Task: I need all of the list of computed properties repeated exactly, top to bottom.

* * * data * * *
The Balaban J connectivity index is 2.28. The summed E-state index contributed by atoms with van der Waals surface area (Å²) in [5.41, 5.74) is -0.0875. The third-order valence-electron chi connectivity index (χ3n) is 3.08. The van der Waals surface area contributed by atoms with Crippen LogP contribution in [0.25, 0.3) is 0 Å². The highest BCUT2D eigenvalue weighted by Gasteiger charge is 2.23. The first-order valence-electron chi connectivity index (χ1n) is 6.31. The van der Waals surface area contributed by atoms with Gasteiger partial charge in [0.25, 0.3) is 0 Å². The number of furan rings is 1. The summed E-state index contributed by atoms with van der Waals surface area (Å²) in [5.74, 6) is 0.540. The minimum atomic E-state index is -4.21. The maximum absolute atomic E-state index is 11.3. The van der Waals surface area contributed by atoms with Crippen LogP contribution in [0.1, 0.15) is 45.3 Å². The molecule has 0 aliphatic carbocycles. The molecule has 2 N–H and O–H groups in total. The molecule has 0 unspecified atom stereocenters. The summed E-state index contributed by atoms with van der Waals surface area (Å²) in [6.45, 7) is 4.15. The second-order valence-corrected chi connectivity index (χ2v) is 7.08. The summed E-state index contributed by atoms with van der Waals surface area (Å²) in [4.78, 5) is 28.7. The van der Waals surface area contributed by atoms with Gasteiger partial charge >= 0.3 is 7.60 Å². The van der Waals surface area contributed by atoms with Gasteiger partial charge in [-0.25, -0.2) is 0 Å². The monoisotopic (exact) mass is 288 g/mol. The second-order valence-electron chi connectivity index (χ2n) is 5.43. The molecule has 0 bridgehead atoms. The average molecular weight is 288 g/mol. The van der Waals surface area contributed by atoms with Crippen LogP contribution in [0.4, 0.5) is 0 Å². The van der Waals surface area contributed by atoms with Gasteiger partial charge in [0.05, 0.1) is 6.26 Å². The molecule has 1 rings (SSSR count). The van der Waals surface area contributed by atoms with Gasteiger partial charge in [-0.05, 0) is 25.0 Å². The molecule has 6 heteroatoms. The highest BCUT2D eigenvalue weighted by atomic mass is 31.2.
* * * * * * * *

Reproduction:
The Balaban J connectivity index is 2.28. The summed E-state index contributed by atoms with van der Waals surface area (Å²) in [5.41, 5.74) is -0.0875. The third-order valence-electron chi connectivity index (χ3n) is 3.08. The van der Waals surface area contributed by atoms with Crippen LogP contribution in [0.25, 0.3) is 0 Å². The highest BCUT2D eigenvalue weighted by Gasteiger charge is 2.23. The first-order valence-electron chi connectivity index (χ1n) is 6.31. The van der Waals surface area contributed by atoms with Gasteiger partial charge in [0.25, 0.3) is 0 Å². The number of furan rings is 1. The summed E-state index contributed by atoms with van der Waals surface area (Å²) in [5.74, 6) is 0.540. The minimum atomic E-state index is -4.21. The maximum absolute atomic E-state index is 11.3. The van der Waals surface area contributed by atoms with Crippen LogP contribution in [0.1, 0.15) is 45.3 Å². The molecule has 0 aliphatic carbocycles. The molecule has 2 N–H and O–H groups in total. The molecule has 0 unspecified atom stereocenters. The summed E-state index contributed by atoms with van der Waals surface area (Å²) in [6.45, 7) is 4.15. The second-order valence-corrected chi connectivity index (χ2v) is 7.08. The summed E-state index contributed by atoms with van der Waals surface area (Å²) in [4.78, 5) is 28.7. The van der Waals surface area contributed by atoms with Gasteiger partial charge >= 0.3 is 7.60 Å². The van der Waals surface area contributed by atoms with Gasteiger partial charge in [-0.25, -0.2) is 0 Å². The monoisotopic (exact) mass is 288 g/mol. The second-order valence-electron chi connectivity index (χ2n) is 5.43. The molecule has 0 bridgehead atoms. The average molecular weight is 288 g/mol. The van der Waals surface area contributed by atoms with Crippen LogP contribution in [0.4, 0.5) is 0 Å². The van der Waals surface area contributed by atoms with Gasteiger partial charge in [0.05, 0.1) is 6.26 Å². The molecule has 1 rings (SSSR count). The van der Waals surface area contributed by atoms with Gasteiger partial charge in [-0.05, 0) is 25.0 Å². The molecule has 6 heteroatoms. The highest BCUT2D eigenvalue weighted by atomic mass is 31.2.